Workshop Website https://sites.google.com/view/reparqaworkshopcikm2021/home
Research on Question-Answering (QA) systems has recently achieved considerable success in simplified closed-domain settings such as the SQuAD dataset, which provides a preselected passage. Researchers tackled open-domain QA that presents a key challenge in natural language processing (NLP). Open-domain QA considers a large text corpus such as Wikipedia pages instead of a preselected passage for answering a given question. In this context, the Natural Questions (NQ) dataset has presented a more challenging problem. In fact, instead of providing one short passage for each question, NQ gives an entire Wikipedia page which is significantly longer than the passage provided in the other datasets.
An effective open-domain QA system must be able to successfully retrieve the document and the passage on one hand, and comprehend the question context to answer on the other. The current state-of-the-art of deep learning-based research for open-domain QA is often complicated and consist of mainly two components: (1) a passage retriever that selects a small subset of passages from documents (e.g., Wikipedia pages), and then (2) a machine comprehension that examines the retrieved passages to identify the final answer. Several studies showed that passage retrieval impact can significantly improve question answering task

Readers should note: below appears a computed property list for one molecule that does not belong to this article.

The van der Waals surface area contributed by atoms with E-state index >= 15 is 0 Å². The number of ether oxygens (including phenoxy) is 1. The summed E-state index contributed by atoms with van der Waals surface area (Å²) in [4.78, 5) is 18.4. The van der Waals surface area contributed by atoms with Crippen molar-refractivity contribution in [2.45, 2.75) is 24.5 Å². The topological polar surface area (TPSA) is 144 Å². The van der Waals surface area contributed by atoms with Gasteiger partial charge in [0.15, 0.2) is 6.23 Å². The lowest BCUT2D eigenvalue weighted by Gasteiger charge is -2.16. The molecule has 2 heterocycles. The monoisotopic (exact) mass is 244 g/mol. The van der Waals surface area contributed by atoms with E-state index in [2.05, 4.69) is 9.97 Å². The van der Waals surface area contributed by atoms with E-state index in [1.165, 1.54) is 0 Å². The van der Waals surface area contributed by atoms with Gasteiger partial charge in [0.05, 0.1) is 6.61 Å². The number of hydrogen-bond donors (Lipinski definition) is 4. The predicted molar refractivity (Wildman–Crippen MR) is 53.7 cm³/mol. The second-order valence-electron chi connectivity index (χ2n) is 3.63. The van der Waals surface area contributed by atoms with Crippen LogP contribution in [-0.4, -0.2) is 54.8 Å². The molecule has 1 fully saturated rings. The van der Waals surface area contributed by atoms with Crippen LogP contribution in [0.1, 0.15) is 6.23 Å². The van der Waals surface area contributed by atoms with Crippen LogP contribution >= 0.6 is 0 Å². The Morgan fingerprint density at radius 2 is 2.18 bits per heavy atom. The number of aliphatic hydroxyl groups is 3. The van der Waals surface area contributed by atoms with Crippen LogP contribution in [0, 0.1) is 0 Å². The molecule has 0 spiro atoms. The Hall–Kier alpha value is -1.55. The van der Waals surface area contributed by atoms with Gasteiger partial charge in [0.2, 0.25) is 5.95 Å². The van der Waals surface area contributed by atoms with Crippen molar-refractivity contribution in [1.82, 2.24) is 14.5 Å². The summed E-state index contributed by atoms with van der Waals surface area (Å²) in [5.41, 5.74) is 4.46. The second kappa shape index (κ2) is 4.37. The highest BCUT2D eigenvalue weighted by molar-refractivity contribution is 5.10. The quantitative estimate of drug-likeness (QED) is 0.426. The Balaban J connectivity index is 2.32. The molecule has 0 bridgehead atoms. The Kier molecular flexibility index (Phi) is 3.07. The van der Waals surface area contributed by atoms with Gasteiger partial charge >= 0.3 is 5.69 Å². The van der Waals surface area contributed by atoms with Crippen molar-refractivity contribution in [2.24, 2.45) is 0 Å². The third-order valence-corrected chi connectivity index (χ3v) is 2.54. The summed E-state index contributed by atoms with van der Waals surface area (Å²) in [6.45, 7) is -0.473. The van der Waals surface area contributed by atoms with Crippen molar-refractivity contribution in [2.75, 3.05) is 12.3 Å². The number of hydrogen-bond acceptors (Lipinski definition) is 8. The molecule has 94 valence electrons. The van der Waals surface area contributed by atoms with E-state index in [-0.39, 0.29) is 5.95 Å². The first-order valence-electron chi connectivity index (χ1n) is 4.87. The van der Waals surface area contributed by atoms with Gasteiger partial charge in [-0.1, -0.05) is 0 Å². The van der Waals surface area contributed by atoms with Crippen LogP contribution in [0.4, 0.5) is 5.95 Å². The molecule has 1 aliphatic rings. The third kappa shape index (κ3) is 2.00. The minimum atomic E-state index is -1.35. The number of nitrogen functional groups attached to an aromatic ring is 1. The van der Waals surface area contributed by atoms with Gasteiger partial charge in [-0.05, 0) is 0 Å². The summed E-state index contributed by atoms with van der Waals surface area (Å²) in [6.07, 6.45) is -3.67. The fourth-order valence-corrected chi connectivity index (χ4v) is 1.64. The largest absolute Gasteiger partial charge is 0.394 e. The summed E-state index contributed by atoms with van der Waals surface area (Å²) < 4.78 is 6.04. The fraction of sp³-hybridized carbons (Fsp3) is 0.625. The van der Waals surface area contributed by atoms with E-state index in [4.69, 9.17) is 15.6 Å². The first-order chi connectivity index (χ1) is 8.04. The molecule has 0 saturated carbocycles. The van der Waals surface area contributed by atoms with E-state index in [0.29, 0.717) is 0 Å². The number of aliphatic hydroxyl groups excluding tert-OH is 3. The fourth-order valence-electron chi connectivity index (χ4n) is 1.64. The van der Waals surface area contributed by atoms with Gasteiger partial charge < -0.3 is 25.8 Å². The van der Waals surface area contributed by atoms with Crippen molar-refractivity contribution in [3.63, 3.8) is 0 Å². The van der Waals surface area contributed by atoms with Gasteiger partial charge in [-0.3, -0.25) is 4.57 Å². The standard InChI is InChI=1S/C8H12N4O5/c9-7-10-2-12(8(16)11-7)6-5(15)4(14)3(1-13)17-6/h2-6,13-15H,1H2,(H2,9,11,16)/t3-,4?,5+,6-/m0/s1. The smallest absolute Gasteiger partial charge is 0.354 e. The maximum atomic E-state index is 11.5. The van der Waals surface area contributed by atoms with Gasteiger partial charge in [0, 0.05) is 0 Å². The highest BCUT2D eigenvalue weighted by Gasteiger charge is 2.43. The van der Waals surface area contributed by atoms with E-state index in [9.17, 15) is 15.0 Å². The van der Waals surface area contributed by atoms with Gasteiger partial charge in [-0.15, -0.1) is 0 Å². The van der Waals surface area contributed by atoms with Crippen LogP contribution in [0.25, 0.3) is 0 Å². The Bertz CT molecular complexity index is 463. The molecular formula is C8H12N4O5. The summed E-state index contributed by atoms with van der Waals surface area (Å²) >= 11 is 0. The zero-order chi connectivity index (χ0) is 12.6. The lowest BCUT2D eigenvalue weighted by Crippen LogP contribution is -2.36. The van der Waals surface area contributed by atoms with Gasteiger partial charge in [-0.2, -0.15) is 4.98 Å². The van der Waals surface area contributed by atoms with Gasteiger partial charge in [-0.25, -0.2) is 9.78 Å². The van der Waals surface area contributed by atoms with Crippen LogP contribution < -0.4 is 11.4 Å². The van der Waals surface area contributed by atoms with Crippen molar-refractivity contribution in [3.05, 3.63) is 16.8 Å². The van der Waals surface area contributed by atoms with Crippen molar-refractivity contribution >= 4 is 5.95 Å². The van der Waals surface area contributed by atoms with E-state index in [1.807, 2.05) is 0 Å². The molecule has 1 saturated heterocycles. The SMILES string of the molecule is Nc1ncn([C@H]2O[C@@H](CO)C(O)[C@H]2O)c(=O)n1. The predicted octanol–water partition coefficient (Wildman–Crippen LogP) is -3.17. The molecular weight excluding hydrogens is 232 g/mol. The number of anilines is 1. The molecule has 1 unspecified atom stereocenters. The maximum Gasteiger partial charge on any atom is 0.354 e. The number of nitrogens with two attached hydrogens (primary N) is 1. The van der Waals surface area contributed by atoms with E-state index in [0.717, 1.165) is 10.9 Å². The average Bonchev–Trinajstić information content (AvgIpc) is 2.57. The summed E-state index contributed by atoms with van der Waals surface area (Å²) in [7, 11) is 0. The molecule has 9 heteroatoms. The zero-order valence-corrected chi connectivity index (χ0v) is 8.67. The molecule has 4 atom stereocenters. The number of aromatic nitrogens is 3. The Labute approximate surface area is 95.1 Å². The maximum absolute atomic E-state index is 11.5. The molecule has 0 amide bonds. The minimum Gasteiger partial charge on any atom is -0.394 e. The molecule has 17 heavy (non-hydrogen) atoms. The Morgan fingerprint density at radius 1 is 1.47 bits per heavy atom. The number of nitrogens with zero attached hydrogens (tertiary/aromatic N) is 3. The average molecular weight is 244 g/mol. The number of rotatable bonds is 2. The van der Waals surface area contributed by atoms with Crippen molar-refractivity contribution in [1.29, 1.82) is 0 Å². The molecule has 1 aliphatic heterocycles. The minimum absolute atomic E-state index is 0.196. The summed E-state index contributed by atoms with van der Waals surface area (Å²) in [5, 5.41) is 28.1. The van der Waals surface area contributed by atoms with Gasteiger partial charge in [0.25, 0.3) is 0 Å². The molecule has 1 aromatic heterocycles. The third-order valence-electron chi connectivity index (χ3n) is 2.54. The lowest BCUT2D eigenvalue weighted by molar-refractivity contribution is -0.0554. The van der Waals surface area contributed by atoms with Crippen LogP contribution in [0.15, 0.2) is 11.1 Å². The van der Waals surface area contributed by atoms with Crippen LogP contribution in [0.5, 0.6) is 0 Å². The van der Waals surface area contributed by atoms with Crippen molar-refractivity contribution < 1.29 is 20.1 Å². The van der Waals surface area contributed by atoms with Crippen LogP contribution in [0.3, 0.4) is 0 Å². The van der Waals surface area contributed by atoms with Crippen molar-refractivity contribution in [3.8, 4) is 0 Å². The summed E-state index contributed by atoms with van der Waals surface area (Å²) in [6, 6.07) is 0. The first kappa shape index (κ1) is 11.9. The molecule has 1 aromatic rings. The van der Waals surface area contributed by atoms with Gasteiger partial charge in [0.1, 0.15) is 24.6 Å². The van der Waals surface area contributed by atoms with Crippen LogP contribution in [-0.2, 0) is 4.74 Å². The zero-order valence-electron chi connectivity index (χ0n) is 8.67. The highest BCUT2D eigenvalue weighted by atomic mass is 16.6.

Several elements are important for the passage retriever, such as question and passage representation, similarity and attention mechanism between the question and passages, passage ranking techniques, etc.
The REPARQA workshop is the first one that tackles the issue of passage retrieval for open-domain QA. It aims to bring together experts from industry, science, and academia to exchange ideas and discuss ongoing research in open-domain QA and, more precisely, the passage retrieval component. We encourage the description of novel problem definition of passage retrieval for open-domain QA and new datasets in this context. Furthermore, we also encourage contributions developing new techniques for document retrieval for open-domain QA problems.